A wedding budget should be a simple breakdown of wedding expenses.
Figuring out how to create a wedding budget may be one of first big hurdles a couple deals with when planning their big day. Even more challenging, however, may be sticking to that budget and guarding against the temptation to splurge. Careful budgeting is important if a couple wants to begin life together without undue debt.
The first thing an engaged couple should do is determine how much money they have to pay for the wedding. Rather than taking out a loan, the couple should find out how much money their parents are willing to contribute and ask themselves how much they will be able to save prior to the wedding. Once the total figure is set, it is time to determine where the money is going to go. It helps to start planning early and to shop around for the best deals for each budget item.
Though each couple may choose to allocate their resources differently, Real Simple
suggests the following wedding budget breakdown:
Some couples choose to eliminate some items, make inexpensive substitutions or take advantage of family and friends who are skillful at cake decorating, photography or making music. It may also help to play around a bit with the numbers using online budget tools. Such tools show how adjusting the percentages for each budget category will change the dollar amounts allocated for that category. One such budget estimator tool, which works with most major spreadsheet programs, is available at Vertex42.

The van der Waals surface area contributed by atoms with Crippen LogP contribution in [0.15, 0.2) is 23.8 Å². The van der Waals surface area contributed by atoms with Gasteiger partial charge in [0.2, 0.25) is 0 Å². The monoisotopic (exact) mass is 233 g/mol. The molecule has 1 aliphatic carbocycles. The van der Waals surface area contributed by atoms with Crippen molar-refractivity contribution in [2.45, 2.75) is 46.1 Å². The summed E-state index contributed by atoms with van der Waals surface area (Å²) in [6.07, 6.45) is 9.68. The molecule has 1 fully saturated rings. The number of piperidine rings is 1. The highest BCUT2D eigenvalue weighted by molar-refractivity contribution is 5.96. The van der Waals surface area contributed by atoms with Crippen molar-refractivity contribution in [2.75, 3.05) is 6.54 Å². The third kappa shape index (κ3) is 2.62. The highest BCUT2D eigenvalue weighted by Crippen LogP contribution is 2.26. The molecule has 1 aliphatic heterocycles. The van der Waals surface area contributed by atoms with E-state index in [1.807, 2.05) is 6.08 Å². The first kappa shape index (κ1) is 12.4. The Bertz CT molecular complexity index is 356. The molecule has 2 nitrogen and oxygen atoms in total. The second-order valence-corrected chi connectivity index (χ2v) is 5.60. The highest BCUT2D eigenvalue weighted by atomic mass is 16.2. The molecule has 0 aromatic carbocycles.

Tips for vendors should also be figured in when calculating a wedding budget. According to The Knot, tipping is expected for the officiant, reception staff, hairstylists, makeup artists and any delivery or set-up staff, whereas tipping for other vendors is considered optional. Sometimes a tip is specified in a wedding vendor's contract, but the amount may also be left to the payer's discretion.
Almost half of couples spend more than they plan to on their wedding, according to Elegala. With this in mind, couples ought to consider setting aside 5 percent of their total budget before allocating money to any other budget items. This money should be reserved for things that may have been overlooked or that end up costing more than expected. One approach is for the couple to make it their goal to come in under budget on several items to counteract this tendency toward overspending.
Setting up an account specifically for wedding expenses will make it easier to keep track of how much has been spent. The account should be an interest-bearing account. If there is enough time, putting a portion of the money into a certificate of deposit for roughly six or more months will give an even better return.
It is important for those planning a wedding to shop around for everything and to be upfront about how much is in the budget for an item or service. Couples can ask each potential vendor to provide estimates at the low end and the high end of their price range, and then make informed selections based on priorities.
When budgeting, the couple should be aware that a certain amount of the money will be needed right away. A deposit is nearly always due upon booking a vendor. Each vendor's payment schedule will be unique, so it is important to read all details before signing a contract. Generally, for big-ticket items, such as photography and food, one or two payments may be required after the deposit but prior to the wedding day, perhaps 30 or 90 days before the event. The balance will usually be due sometime in the two weeks prior to the event, if not on the wedding day itself.
To help stay on budget and make certain all payments are made on time, a vendor payment chart can be helpful. Wedding Guide Chicago offers a simple, ready-to-print chart for recording all wedding-related payments. Other sites, including Brides.com, offer online tools that help couples manage payment schedules, as well as all other wedding planning tasks.